Escaping the city doesn’t always happen overnight. Whilst the idea of everybody instantaneously quitting their jobs in the banks and insurance firms is an enticing – and downright revolutionary – one, making such a leap can be difficult if you don’t yet know where you’re leaping to.
You’re already reading the Escape blog. Chances are that you’ve at least been thinking about making your escape, but you may not be quite ready to take the full plunge just yet. Why not test the water first?
Escaping is a big step, to say the least. The great escapee Andy Dufresne didn’t break out of Shawshank in one day. He started slyly chipping away at his cell wall long before he was able to find his way through the river of shit and into the glorious world of freedom beyond.
Is this metaphor working for you?
I’d like to share with you three ways that will help you begin to move away from the confines of your own daily grind.
1. Explore your own business ideas.
It’s often difficult to find the energy to do anything more than sink into the sofa after another long week at work. Yet setting aside time to work on a project that you’re passionate about can start an exciting chain of events. Online resources such as Nesta’s Innovation Toolkit mean that producing a rigorous and realistic business model from your own bedroom has never been easier. Switch off the TV, and start honing your entrepreneurial expertise.
2. Reboot your network.
Although it might seem that your network extends only as far as your LinkedIn connections, the human waiting to link you with the opportunity of a lifetime may be found in a much more obvious place. Once you start taking an active interest in the third and fourth sector worlds, you’d be surprised how many people you encounter who share such proclivities.
House parties of old college acquaintances tend to throw up one or two interesting conversations with those already thriving in the non-corporate sector. People you know are doing amazing things. It’s never too late to join them.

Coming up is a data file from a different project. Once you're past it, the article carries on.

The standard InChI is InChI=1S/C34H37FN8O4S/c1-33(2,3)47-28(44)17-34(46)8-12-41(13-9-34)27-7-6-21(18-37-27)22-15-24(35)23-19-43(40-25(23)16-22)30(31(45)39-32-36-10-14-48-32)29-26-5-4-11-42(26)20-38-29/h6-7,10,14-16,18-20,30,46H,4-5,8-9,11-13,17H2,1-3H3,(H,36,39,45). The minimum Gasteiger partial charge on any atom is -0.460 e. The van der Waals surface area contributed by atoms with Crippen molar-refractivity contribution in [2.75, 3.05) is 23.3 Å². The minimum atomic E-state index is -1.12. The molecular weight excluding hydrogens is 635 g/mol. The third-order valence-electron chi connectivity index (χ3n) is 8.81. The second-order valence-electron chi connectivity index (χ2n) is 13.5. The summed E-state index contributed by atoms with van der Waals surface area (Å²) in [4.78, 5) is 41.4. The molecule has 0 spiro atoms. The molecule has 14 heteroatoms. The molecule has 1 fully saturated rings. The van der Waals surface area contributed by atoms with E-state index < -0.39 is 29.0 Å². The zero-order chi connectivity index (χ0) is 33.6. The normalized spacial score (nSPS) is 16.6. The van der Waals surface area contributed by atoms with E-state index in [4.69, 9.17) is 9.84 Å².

3. Escape the office… physically.
Whilst I’m not advocating skipping work here, there are ways that you can legitimately excuse yourself from the office to test out new environments. Two recent events at the secondary school where I’m currently on placement demonstrated this to great effect. The first, an Inspiring Futures event, involved volunteers from a variety of professions taking time out to offer careers advice to students. The other, organised by Education and Employers, invited businesspeople to deliver mock interviews for Year 11s.
These initiatives have been hugely beneficial for the students, and have had an interesting impact on the volunteers as well. “This place is the future!” enthused one gentleman who fell in love with the school after just half a day. Volunteering with such organisations, not just in schools but across the social spectrum might just have a similar galvanising effect on you.
Any of these simple opportunities could provide the first concrete move towards great and long-term change.
So what are you waiting for?
‘Get busy living, or get busy dying.’
- Andy Dufresne.
Luke Davis is a Fellow at the Year Here postgraduate course in social innovation. If you are bright, ambitious and agree with the philosophy that society can’t be changed from behind a desk, you can apply for their 2015/16 cohort by clicking here.